Compare any two graphics cards:
Radeon HD 5770 vs Radeon HD 7770
IntroThe Radeon HD 5770 makes use of a 40 nm design. AMD has set the core frequency at 850 MHz. The GDDR5 RAM runs at a speed of 1200 MHz on this specific card. It features 800(160x5) SPUs along with 40 Texture Address Units and 16 Rasterization Operator Units.
Compare those specifications to the Radeon HD 7770, which features a core clock frequency of 1000 MHz and a GDDR5 memory frequency of 1125 MHz. It also features a 128-bit bus, and uses a 28 nm design. It is comprised of 640 SPUs, 40 TAUs, and 16 ROPs.
Power Usage and Theoretical Benchmarks
Power Consumption (Max TDP)
As far as performance goes, the Radeon HD 5770 should in theory be just a bit better than the Radeon HD 7770 in general. (explain)
Texel RateThe Radeon HD 7770 is just a bit (about 18%) better at anisotropic filtering than the Radeon HD 5770. (explain)
Pixel RateThe Radeon HD 7770 is a little bit (approximately 18%) better at FSAA than the Radeon HD 5770, and capable of handling higher screen resolutions without slowing down too much. (explain)
Please note that the above 'benchmarks' are all just theoretical - the results were calculated based on the card's specifications, and real-world performance may (and probably will) vary at least a bit.
Please note that the price comparisons are based on search keywords - sometimes it might show cards with very similar names that are not exactly the same as the one chosen in the comparison. We do try to filter out the wrong results as best we can, though.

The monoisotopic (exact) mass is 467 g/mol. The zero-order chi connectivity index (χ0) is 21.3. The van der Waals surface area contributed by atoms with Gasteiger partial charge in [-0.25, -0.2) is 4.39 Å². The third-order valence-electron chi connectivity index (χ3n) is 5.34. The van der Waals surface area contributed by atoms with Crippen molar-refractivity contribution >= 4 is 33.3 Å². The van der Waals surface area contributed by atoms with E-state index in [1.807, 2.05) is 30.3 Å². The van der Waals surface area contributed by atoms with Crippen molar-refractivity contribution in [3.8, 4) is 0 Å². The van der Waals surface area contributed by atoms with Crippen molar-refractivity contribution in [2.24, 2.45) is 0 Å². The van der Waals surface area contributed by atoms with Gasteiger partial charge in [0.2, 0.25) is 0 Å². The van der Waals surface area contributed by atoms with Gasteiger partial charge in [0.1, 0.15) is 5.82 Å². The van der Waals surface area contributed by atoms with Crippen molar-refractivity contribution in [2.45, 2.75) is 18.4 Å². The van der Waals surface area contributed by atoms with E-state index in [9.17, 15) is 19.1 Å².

Memory Bandwidth: Memory bandwidth is the largest amount of data (in units of megabytes per second) that can be transferred across the external memory interface in a second. It is worked out by multiplying the bus width by its memory clock speed. If it uses DDR type RAM, it should be multiplied by 2 once again. If it uses DDR5, multiply by 4 instead. The higher the card's memory bandwidth, the faster the card will be in general. It especially helps with AA, High Dynamic Range and high resolutions.
Texel Rate: Texel rate is the maximum amount of texture map elements (texels) that can be applied per second. This number is calculated by multiplying the total number of texture units by the core speed of the chip. The higher this number, the better the video card will be at texture filtering (anisotropic filtering - AF). It is measured in millions of texels per second.
Pixel Rate: Pixel rate is the maximum amount of pixels the graphics card could possibly write to its local memory in one second - measured in millions of pixels per second. The figure is worked out by multiplying the number of ROPs by the clock speed of the card. ROPs (Raster Operations Pipelines - also called Render Output Units) are responsible for drawing the pixels (image) on the screen. The actual pixel rate also depends on quite a few other factors, especially the memory bandwidth of the card - the lower the bandwidth is, the lower the ability to get to the maximum fill rate.